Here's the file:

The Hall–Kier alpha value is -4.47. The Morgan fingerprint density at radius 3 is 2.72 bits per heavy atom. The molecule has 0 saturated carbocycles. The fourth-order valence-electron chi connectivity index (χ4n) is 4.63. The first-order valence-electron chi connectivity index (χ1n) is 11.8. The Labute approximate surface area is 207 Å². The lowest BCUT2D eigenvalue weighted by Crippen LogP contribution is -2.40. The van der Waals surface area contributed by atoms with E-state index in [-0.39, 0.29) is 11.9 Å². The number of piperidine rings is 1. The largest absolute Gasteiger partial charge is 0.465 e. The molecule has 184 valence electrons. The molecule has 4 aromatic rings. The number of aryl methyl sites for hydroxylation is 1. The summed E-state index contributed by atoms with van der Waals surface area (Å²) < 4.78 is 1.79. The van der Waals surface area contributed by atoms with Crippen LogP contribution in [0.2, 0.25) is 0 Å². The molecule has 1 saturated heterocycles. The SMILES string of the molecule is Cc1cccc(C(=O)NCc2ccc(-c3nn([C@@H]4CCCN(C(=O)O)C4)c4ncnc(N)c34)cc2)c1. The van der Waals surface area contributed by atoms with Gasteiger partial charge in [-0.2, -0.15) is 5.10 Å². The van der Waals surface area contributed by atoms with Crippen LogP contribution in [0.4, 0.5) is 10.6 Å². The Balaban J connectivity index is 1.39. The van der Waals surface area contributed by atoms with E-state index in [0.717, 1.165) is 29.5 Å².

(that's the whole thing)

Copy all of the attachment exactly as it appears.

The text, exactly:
The Hall–Kier alpha value is -4.47. The Morgan fingerprint density at radius 3 is 2.72 bits per heavy atom. The molecule has 0 saturated carbocycles. The fourth-order valence-electron chi connectivity index (χ4n) is 4.63. The first-order valence-electron chi connectivity index (χ1n) is 11.8. The Labute approximate surface area is 207 Å². The lowest BCUT2D eigenvalue weighted by Crippen LogP contribution is -2.40. The van der Waals surface area contributed by atoms with E-state index in [-0.39, 0.29) is 11.9 Å². The number of piperidine rings is 1. The largest absolute Gasteiger partial charge is 0.465 e. The molecule has 184 valence electrons. The molecule has 4 aromatic rings. The number of aryl methyl sites for hydroxylation is 1. The summed E-state index contributed by atoms with van der Waals surface area (Å²) < 4.78 is 1.79. The van der Waals surface area contributed by atoms with Crippen LogP contribution in [0.2, 0.25) is 0 Å². The molecule has 1 saturated heterocycles. The SMILES string of the molecule is Cc1cccc(C(=O)NCc2ccc(-c3nn([C@@H]4CCCN(C(=O)O)C4)c4ncnc(N)c34)cc2)c1. The van der Waals surface area contributed by atoms with Gasteiger partial charge in [-0.2, -0.15) is 5.10 Å². The van der Waals surface area contributed by atoms with Crippen LogP contribution in [0.4, 0.5) is 10.6 Å². The Balaban J connectivity index is 1.39. The van der Waals surface area contributed by atoms with E-state index in [0.717, 1.165) is 29.5 Å².